René Duffard

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Hitherto, rings have been found exclusively around the four giant planets in the Solar System. Rings are natural laboratories in which to study dynamical processes analogous to those that take place during the formation of planetary systems and galaxies. Their presence also tells us about the origin and evolution of the body they encircle. Here we report(More)
We propose that several short-duration events observed in past stellar occultations by Chiron were produced by ring material. Some similarities between these events and the characteristics of Chariklo’s rings could indicate common mechanisms around centaurs. From a reanalysis of the stellar occultation data in the literature, we determined two possible(More)
The dwarf planet Eris is a trans-Neptunian object with an orbital eccentricity of 0.44, an inclination of 44 degrees and a surface composition very similar to that of Pluto. It resides at present at 95.7 astronomical units (1 AU is the Earth-Sun distance) from Earth, near its aphelion and more than three times farther than Pluto. Owing to this great(More)
We present a summary of the campaign of remote observations that supported the European Space Agency's Rosetta mission. Telescopes across the globe (and in space) followed comet 67P/Churyumov-Gerasimenko from before Rosetta's arrival until nearly the end of the mission in September 2016. These provided essential data for mission planning, large-scale(More)
Over one thousand objects have so far been discovered orbiting beyond Neptune. These trans-Neptunian objects (TNOs) represent the primitive remnants of the planetesimal disk from which the planets formed and are perhaps analogous to the unseen dust parent-bodies in debris disks observed around other main-sequence stars. The dynamical and physical properties(More)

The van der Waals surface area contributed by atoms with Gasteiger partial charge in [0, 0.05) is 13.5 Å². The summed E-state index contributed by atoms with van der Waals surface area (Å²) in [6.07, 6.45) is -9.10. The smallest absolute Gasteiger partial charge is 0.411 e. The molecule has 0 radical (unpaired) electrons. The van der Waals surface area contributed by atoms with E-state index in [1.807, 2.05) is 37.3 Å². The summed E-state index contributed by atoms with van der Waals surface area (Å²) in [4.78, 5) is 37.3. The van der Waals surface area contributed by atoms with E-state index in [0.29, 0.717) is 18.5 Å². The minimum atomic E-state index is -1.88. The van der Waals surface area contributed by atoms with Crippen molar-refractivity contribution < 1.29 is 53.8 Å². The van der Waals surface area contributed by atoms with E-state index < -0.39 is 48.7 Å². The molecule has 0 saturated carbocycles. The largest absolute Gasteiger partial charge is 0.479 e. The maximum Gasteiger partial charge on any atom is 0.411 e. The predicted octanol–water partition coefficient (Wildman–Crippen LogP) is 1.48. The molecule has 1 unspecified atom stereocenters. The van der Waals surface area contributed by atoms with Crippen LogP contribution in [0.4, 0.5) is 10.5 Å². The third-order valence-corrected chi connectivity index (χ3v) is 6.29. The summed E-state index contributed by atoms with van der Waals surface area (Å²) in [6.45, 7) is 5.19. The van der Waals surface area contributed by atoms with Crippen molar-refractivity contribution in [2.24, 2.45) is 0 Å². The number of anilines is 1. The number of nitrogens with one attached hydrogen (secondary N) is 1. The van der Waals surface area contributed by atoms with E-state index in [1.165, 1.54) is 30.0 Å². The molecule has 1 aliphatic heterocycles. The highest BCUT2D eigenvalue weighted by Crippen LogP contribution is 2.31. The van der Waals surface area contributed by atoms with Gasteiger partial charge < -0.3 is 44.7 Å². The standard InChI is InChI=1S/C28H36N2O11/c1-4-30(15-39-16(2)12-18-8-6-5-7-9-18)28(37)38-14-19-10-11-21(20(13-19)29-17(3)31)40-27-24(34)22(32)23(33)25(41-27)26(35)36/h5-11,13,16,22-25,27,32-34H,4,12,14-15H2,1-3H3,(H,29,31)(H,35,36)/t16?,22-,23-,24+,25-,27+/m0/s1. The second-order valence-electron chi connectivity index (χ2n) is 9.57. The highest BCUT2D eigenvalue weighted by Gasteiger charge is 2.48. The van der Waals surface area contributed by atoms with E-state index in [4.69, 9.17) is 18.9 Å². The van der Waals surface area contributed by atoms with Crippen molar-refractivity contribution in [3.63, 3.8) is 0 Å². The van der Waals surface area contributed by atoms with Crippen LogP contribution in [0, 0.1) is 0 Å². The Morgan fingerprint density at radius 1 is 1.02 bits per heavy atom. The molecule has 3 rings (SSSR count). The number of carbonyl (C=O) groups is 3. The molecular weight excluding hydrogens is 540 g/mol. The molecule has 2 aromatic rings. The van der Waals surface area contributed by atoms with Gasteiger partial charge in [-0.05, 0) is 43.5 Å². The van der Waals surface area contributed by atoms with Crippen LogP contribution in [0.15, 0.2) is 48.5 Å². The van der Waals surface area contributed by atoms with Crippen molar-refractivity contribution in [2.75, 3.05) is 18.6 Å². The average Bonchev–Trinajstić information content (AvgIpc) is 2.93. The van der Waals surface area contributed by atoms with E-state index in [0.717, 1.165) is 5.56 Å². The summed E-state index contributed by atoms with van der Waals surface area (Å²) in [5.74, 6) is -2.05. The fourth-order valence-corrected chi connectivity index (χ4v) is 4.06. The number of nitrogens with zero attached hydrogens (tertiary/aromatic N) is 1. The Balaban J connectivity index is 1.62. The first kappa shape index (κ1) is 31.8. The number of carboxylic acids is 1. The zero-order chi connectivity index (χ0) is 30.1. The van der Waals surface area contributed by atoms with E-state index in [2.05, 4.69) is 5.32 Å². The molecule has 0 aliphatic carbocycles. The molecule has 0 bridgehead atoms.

In anticipation of theDawnMission to 4Vesta,we conducted a ground-based campaign of Bessel BVRI filter photometry of five V-type near-Earth asteroids over a wide range of solar phase angles. We also obtained medium-resolution optical spectroscopy (0.38 lm < k < 0.92 lm; R 500) of sixteen near-Earth andmainbelt V-type asteroids in order to investigate their(More)
Pluto's tenuous nitrogen atmosphere was first detected by the imprint left on the light curve of a star that was occulted by the planet in 1985 (ref. 1), and studied more extensively during a second occultation event in 1988 (refs 2-6). These events are, however, quite rare and Pluto's atmosphere remains poorly understood, as in particular the planet has(More)
Aims. The identification of other basaltic objects in the asteroid belt is mandatory to explain the diversity in the collection of basaltic meteorites. This diversity requires more than one differentiated parent body, a fact that is consistent with the diversity of differentiated parent bodies implied by the iron meteorites. Methods. Based on a list of(More)
Pluto and Eris are icy dwarf planets with nearly identical sizes, comparable densities and similar surface compositions as revealed by spectroscopic studies. Pluto possesses an atmosphere whereas Eris does not; the difference probably arises from their differing distances from the Sun, and explains their different albedos. Makemake is another icy dwarf(More)
We present several lines of evidence, based on different kinds of observations, and we conclude that it is likely that rotational fission has occurred for a fraction of the known trans-Neptunian objects (TNOs). It is also likely that a number of binary systems have formed from that process in the trans-Neptunian belt. We show that Haumea is, potentially, an(More)